2014 Blood Donor Art Project at 2014 Union Ballroom Blood Drives:
What makes you want to donate blood today?
Our goal for this project is to create inclusivity at blood drives. Although not everyone is eligible to donate, our hope is to visually demonstrate all of the reasons that people want to give blood. This will be replicated at several drives throughout the Blood Battle competition against Ohio State in November. At the end of the competition, we will assemble all of the individual pieces of fabric into a large display, which will then be representative of all potential donors and their motives behind being present at blood drives.
Through this project, we cannot see the reasons why people are unable to give blood, but rather that they are united by goals, ambitions, and personal stories about donating. This will educate the campus community about the importance of blood donation, while hopefully raising awareness of blood donation and encouraging inclusivity of all healthy donors in the process.
We want to acknowledge that, due to blood donation eligibility requirements set by the Food and Drug Administration (FDA), not everyone will be able to donate. While all of our drives aim to provide an inclusive atmosphere for everyone, the drives held during the last week of Blood Battle in the Union Ballroom will be specifically designed to raise awareness about the FDA's current policy which bans all men who have had sexual contact with another man (MSM) from donating blood for life. We encourage anyone affected by this policy to attend these drives.
Bleeding for Equality
Under the U.S. Food and Drug Administration's current policies that govern blood donation, any male who has had sex with another male (MSM) since 1977 is permanently banned from donating blood. This policy dates back to 1983 when some patients being treated for hemophilia started displaying AIDS-related symptoms after receiving routine blood transfusions. The FDA did what it could at the time: ban the group of people most likely to spread the HIV virus. Today, MSM remain the group most heavily affected by HIV in the U.S., estimated to represent approximately 63 percent of new HIV infections each year.
While the MSM population has been linked to a higher prevalence of certain diseases including HIV, blood testing efficacy and methods have greatly improved since 1977. It is estimated that the HIV transmission risk from a unit of blood has been reduced to about one per two million units of blood. Every pint of blood collected in the United States is now tested for at least eight different diseases?including HIV, HTLV, hepatitis B and C, West Nile virus, Chagas disease, and syphilis. The health history questionnaires and blood tests may not seem adequate independently, but they represent some of the several layers of screening methods that exist to further reduce the risk of transmitting diseases. These methods must continuously be improved in order to increase the safety of the blood supply.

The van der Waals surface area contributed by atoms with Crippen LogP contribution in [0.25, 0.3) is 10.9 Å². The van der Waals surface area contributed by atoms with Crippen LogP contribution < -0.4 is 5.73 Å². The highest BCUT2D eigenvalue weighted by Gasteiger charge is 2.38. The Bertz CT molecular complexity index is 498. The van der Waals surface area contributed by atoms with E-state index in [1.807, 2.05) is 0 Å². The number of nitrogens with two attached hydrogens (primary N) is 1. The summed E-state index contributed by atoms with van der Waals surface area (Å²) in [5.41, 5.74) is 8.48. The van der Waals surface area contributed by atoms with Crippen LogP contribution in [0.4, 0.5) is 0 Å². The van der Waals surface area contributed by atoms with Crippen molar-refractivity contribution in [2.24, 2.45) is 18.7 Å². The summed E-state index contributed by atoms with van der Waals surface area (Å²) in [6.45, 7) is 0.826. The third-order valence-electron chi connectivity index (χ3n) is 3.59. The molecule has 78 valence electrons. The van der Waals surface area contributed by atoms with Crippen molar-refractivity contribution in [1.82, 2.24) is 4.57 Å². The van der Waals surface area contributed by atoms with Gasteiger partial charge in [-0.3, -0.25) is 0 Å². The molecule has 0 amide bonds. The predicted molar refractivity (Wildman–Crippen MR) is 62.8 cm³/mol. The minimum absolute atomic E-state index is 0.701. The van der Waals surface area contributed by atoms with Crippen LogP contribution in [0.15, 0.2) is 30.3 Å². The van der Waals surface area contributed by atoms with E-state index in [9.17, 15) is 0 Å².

While the intention of the current policy is to identify risky behavior, the reality is that it is discriminatory and inadequate. The current health questionnaire used during the prescreening process before donation singles out those who identify as MSM while failing to address other risky behaviors among individuals of all sexual orientations, such as unprotected sex, anal intercourse, and having multiple sexual partners. The FDA considers risky behavior to be associated with MSM as an entire social identity, which is why it is included in the behaviorally based questions. Although the MSM population is at a greater risk for HIV, there are low-risk individuals who identify as MSM who should be allowed to donate if they otherwise meet the eligibility criteria of the FDA.
BDU is taking action to create greater public awareness about the policy and the need for reevaluation of donor eligibility criteria. It is our hope that revised prescreening questions can serve to defer high-risk individuals but allow for the inclusion of low-risk individuals without an explicit focus on sexual orientation. BDU seeks to educate students, faculty, staff, and community members about the policy and build support for a broad movement addressing this injustice by providing a productive way for all to participate.